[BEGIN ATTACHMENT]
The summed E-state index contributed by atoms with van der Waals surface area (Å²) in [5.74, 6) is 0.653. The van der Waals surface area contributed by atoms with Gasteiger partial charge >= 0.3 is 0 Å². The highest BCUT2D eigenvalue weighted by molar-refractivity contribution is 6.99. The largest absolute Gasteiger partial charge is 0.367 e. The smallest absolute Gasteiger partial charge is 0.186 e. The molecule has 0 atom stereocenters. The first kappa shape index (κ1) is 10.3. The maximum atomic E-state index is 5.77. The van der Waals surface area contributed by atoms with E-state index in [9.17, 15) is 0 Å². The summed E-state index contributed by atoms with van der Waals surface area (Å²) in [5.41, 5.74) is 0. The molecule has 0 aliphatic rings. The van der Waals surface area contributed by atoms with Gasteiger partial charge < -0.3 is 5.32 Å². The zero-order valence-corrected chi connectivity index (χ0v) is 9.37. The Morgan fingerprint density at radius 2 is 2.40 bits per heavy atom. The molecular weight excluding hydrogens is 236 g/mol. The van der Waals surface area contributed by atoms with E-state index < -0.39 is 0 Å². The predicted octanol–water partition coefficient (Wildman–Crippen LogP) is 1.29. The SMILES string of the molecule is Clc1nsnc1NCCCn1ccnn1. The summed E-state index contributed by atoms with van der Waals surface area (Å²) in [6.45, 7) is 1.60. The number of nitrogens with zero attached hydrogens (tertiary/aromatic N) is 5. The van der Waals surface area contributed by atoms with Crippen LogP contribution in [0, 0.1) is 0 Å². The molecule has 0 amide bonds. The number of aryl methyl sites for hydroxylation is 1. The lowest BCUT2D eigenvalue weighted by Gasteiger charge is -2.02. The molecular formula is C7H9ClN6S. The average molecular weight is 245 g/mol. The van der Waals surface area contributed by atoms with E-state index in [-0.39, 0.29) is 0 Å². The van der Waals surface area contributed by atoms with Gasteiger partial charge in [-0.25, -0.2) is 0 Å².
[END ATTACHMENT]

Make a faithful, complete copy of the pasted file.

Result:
The summed E-state index contributed by atoms with van der Waals surface area (Å²) in [5.74, 6) is 0.653. The van der Waals surface area contributed by atoms with Gasteiger partial charge >= 0.3 is 0 Å². The highest BCUT2D eigenvalue weighted by molar-refractivity contribution is 6.99. The largest absolute Gasteiger partial charge is 0.367 e. The smallest absolute Gasteiger partial charge is 0.186 e. The molecule has 0 atom stereocenters. The first kappa shape index (κ1) is 10.3. The maximum atomic E-state index is 5.77. The van der Waals surface area contributed by atoms with E-state index in [9.17, 15) is 0 Å². The summed E-state index contributed by atoms with van der Waals surface area (Å²) in [5.41, 5.74) is 0. The molecule has 0 aliphatic rings. The van der Waals surface area contributed by atoms with Gasteiger partial charge < -0.3 is 5.32 Å². The zero-order valence-corrected chi connectivity index (χ0v) is 9.37. The Morgan fingerprint density at radius 2 is 2.40 bits per heavy atom. The molecular weight excluding hydrogens is 236 g/mol. The van der Waals surface area contributed by atoms with E-state index < -0.39 is 0 Å². The predicted octanol–water partition coefficient (Wildman–Crippen LogP) is 1.29. The SMILES string of the molecule is Clc1nsnc1NCCCn1ccnn1. The summed E-state index contributed by atoms with van der Waals surface area (Å²) in [6.45, 7) is 1.60. The number of nitrogens with zero attached hydrogens (tertiary/aromatic N) is 5. The van der Waals surface area contributed by atoms with Crippen LogP contribution in [0, 0.1) is 0 Å². The molecule has 0 amide bonds. The number of aryl methyl sites for hydroxylation is 1. The lowest BCUT2D eigenvalue weighted by Gasteiger charge is -2.02. The molecular formula is C7H9ClN6S. The average molecular weight is 245 g/mol. The van der Waals surface area contributed by atoms with E-state index in [-0.39, 0.29) is 0 Å². The van der Waals surface area contributed by atoms with Gasteiger partial charge in [-0.25, -0.2) is 0 Å².